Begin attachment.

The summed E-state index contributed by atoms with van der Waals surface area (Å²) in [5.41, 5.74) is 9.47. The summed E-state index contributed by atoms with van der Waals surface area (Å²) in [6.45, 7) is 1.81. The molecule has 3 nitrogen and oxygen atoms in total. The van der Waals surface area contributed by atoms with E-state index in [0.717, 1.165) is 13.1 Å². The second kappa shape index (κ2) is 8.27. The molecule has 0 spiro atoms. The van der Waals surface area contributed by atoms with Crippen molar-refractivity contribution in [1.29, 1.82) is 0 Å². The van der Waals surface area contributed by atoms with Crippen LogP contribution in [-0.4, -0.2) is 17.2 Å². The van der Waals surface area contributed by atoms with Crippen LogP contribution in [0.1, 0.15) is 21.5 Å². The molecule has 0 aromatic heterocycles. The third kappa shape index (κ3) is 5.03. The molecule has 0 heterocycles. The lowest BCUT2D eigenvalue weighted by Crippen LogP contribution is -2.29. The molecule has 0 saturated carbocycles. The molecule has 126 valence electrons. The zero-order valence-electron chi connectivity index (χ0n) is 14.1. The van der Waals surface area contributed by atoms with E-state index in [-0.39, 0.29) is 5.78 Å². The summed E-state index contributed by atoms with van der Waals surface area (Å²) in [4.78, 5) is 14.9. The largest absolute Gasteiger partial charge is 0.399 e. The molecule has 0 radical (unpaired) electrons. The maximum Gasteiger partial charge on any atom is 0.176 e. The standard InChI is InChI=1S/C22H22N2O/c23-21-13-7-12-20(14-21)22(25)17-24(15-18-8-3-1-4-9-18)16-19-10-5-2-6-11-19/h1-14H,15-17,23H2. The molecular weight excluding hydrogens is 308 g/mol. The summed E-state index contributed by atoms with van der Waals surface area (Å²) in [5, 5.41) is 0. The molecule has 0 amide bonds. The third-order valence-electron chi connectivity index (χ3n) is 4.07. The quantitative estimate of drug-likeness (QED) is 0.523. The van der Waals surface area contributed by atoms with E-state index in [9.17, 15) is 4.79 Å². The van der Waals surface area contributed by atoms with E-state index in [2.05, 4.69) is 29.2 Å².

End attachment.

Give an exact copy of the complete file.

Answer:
The summed E-state index contributed by atoms with van der Waals surface area (Å²) in [5.41, 5.74) is 9.47. The summed E-state index contributed by atoms with van der Waals surface area (Å²) in [6.45, 7) is 1.81. The molecule has 3 nitrogen and oxygen atoms in total. The van der Waals surface area contributed by atoms with E-state index in [0.717, 1.165) is 13.1 Å². The second kappa shape index (κ2) is 8.27. The molecule has 0 spiro atoms. The van der Waals surface area contributed by atoms with Crippen molar-refractivity contribution in [1.29, 1.82) is 0 Å². The van der Waals surface area contributed by atoms with Crippen LogP contribution in [-0.4, -0.2) is 17.2 Å². The van der Waals surface area contributed by atoms with Crippen LogP contribution in [0.1, 0.15) is 21.5 Å². The molecule has 0 aromatic heterocycles. The third kappa shape index (κ3) is 5.03. The molecule has 0 heterocycles. The lowest BCUT2D eigenvalue weighted by Crippen LogP contribution is -2.29. The molecule has 0 saturated carbocycles. The molecule has 126 valence electrons. The zero-order valence-electron chi connectivity index (χ0n) is 14.1. The van der Waals surface area contributed by atoms with E-state index in [-0.39, 0.29) is 5.78 Å². The summed E-state index contributed by atoms with van der Waals surface area (Å²) in [4.78, 5) is 14.9. The largest absolute Gasteiger partial charge is 0.399 e. The molecule has 0 radical (unpaired) electrons. The maximum Gasteiger partial charge on any atom is 0.176 e. The standard InChI is InChI=1S/C22H22N2O/c23-21-13-7-12-20(14-21)22(25)17-24(15-18-8-3-1-4-9-18)16-19-10-5-2-6-11-19/h1-14H,15-17,23H2. The molecular weight excluding hydrogens is 308 g/mol. The summed E-state index contributed by atoms with van der Waals surface area (Å²) in [5, 5.41) is 0. The molecule has 0 amide bonds. The third-order valence-electron chi connectivity index (χ3n) is 4.07. The quantitative estimate of drug-likeness (QED) is 0.523. The van der Waals surface area contributed by atoms with E-state index in [9.17, 15) is 4.79 Å². The van der Waals surface area contributed by atoms with E-state index in [2.05, 4.69) is 29.2 Å².